The Historic Dunbar Hotel In Los Angeles: A Jewel Of African American History

Dunbar Hotel 4225 South Central Avenue 1920's?/2010 Los angeles
Dunbar Hotel 4225 South Central Avenue 1920's?/2010 Los angeles from


Located in the heart of Los Angeles, the Dunbar Hotel stands as a testament to the rich history and cultural significance of the African American community in the city. With its grand architecture and glamorous past, the hotel has been a center for social and political gatherings, hosting iconic figures such as Duke Ellington and Billie Holiday. In this article, we will explore the captivating story of the Dunbar Hotel, its rise to prominence, and its enduring legacy.

The Birth of a Landmark

The Dunbar Hotel was built in 1928 by John and Vada Somerville, African American entrepreneurs who aimed to provide a luxurious and dignified accommodation option for black travelers during an era of racial segregation. Named after the renowned African American poet Paul Laurence Dunbar, the hotel quickly became a symbol of pride and aspiration for the community.

A Cultural Hotspot

Throughout its history, the Dunbar Hotel played a vital role in fostering African American arts and culture. Its nightclub, Club Alabam, was a hub for jazz music, attracting legendary performers like Ella Fitzgerald and Louis Armstrong. The hotel also hosted the National Association for the Advancement of Colored People (NAACP) meetings, civil rights gatherings, and political rallies, solidifying its status as a significant cultural and political landmark.

Heyday and Decline

During the 1930s and 1940s, the Dunbar Hotel flourished, becoming a favorite destination for both African American and white celebrities. Its opulent ballrooms and elegant accommodations were renowned throughout the city. However, as racial segregation laws were dismantled and discrimination diminished, the hotel’s popularity waned. By the 1970s, the Dunbar Hotel fell into disrepair and was eventually closed.

Revival and Restoration

In the early 2000s, a group of passionate individuals recognized the historical and cultural significance of the Dunbar Hotel and embarked on a restoration project. The building was meticulously refurbished to its former glory, preserving its unique architectural features and original charm. Today, the Dunbar Hotel stands as a living museum, showcasing the achievements and struggles of the African American community in Los Angeles.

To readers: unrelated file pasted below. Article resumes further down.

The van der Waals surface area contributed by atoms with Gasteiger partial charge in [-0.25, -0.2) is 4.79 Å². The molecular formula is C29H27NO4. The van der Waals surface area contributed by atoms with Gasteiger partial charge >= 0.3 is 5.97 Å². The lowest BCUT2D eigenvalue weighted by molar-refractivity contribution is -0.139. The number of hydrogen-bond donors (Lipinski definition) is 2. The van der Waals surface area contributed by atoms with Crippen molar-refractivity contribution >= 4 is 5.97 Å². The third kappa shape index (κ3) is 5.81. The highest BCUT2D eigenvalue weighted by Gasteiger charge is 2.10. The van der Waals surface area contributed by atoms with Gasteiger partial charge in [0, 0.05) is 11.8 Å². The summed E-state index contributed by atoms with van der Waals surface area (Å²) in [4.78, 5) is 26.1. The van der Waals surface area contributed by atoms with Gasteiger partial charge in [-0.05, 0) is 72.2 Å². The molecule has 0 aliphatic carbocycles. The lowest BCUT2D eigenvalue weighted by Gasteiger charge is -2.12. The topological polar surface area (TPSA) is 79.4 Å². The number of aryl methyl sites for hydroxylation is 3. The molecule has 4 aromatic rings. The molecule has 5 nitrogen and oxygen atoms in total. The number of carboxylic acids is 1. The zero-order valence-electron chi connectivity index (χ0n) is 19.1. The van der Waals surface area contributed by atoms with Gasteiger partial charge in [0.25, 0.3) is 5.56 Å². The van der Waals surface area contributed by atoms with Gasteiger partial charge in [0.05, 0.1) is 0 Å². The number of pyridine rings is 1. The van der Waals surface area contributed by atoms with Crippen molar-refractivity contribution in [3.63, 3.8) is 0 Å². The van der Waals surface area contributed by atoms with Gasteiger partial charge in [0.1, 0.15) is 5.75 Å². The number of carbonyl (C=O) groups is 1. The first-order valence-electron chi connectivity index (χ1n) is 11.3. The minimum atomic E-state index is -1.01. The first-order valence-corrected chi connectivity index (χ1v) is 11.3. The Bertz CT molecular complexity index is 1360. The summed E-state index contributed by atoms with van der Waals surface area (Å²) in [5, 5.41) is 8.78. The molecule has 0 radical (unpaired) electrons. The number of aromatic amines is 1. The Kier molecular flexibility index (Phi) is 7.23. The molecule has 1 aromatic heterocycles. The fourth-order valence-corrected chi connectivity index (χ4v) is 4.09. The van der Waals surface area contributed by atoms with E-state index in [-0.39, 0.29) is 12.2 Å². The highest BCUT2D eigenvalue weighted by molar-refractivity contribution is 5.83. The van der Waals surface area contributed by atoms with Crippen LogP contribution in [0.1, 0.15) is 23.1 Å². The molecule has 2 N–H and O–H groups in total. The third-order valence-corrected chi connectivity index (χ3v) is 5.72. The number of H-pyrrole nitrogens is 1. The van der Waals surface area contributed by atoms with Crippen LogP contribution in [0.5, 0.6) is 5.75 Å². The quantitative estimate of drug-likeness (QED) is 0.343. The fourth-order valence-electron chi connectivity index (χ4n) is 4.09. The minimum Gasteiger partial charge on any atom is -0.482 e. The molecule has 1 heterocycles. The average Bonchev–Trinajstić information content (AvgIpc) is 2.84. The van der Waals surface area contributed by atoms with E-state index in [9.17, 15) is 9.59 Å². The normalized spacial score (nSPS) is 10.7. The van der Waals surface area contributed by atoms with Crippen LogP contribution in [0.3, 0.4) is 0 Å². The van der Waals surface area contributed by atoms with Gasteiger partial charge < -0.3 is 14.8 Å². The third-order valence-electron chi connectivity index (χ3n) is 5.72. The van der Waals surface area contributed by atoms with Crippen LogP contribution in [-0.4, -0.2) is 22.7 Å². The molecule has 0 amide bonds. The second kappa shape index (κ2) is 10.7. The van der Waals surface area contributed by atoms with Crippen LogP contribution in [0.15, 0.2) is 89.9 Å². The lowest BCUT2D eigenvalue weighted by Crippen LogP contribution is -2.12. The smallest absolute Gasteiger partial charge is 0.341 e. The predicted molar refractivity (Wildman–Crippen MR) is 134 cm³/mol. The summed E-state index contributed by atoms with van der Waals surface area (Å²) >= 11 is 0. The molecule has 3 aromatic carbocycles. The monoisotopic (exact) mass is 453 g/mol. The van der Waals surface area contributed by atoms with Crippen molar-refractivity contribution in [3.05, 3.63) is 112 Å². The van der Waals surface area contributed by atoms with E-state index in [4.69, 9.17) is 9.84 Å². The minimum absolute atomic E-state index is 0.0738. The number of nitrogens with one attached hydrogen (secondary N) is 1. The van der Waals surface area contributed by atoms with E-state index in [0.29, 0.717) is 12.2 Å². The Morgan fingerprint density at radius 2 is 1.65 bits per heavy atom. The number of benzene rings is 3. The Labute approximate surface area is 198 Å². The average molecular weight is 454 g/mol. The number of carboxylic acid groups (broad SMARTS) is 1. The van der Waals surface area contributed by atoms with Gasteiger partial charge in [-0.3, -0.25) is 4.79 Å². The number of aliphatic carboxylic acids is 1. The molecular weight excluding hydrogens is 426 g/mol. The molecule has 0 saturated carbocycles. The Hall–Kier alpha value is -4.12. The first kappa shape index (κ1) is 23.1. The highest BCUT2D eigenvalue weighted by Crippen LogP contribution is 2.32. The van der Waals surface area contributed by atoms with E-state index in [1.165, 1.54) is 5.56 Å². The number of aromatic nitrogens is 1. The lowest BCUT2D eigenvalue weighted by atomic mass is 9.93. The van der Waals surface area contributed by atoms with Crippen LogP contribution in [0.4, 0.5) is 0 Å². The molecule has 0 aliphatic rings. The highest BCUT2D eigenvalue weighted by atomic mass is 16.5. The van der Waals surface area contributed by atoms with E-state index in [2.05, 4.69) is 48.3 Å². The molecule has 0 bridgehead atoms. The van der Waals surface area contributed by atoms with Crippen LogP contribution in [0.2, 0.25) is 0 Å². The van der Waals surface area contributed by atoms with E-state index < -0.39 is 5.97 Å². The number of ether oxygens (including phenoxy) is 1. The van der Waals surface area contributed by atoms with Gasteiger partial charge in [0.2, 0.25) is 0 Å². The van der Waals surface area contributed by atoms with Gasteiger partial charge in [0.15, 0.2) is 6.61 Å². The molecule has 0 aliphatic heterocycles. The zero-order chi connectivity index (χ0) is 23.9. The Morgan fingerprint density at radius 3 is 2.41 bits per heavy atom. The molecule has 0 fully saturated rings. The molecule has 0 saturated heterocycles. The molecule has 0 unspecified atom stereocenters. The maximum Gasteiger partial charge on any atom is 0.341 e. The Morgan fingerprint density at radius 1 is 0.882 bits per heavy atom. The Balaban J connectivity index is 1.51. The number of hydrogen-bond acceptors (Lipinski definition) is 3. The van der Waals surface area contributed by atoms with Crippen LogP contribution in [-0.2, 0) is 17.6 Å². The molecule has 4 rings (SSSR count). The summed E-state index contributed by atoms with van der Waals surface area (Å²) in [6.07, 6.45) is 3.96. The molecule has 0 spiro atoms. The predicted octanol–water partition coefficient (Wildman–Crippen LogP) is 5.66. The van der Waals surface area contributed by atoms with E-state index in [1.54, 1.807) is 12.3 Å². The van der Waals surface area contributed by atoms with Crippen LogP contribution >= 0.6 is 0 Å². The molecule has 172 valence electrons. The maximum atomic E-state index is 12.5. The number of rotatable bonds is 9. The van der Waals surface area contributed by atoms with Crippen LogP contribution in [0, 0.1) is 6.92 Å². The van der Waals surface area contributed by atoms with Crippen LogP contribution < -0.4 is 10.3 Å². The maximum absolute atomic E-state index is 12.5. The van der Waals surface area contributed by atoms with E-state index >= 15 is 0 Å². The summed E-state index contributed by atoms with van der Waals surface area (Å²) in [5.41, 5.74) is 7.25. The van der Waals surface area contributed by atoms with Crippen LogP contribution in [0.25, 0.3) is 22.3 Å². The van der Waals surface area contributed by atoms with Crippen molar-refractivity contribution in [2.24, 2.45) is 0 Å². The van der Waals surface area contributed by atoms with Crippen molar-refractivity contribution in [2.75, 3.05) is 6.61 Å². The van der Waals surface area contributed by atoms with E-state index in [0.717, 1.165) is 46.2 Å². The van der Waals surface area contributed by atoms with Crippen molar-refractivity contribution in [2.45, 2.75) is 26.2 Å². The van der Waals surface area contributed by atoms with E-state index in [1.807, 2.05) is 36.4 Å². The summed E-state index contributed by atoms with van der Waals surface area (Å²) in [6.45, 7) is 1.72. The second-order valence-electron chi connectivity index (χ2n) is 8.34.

Visiting the Dunbar Hotel

When visiting the Dunbar Hotel, you can immerse yourself in its rich history by exploring the preserved rooms and public spaces. The hotel’s lobby is adorned with photographs and memorabilia from the past, offering a glimpse into the vibrant atmosphere of its heyday. Additionally, guided tours provide insights into the notable figures who graced the halls of the Dunbar Hotel and the significant events that unfolded within its walls.

A Legacy of Empowerment

The Dunbar Hotel represents more than just a luxurious accommodation option; it stands as a symbol of resilience, empowerment, and cultural pride. It reminds us of the struggles and triumphs of the African American community and serves as a beacon of hope for future generations. The hotel’s legacy continues to inspire and educate visitors about the importance of inclusivity and equality.

Preserving History for Future Generations

Preserving historical landmarks like the Dunbar Hotel is crucial to ensure that the stories and contributions of marginalized communities are not forgotten. By supporting initiatives that restore and maintain these sites, we can honor the past and provide educational opportunities for future generations. The Dunbar Hotel serves as a reminder of the progress made and the work that lies ahead in creating a more inclusive and equitable society.


The Dunbar Hotel stands as an enduring symbol of African American history and culture in Los Angeles. From its humble beginnings to its glamorous heyday, the hotel has witnessed and contributed to significant social and political movements. As we explore its halls and learn about its past, we are reminded of the power of resilience and the importance of preserving our shared history.


1. Smith, C. (2019). The Dunbar Hotel: A Forgotten SoCal Cultural Landmark. The Culture Trip. Retrieved from [link].

2. The Dunbar Hotel. (n.d.). Los Angeles Conservancy. Retrieved from [link].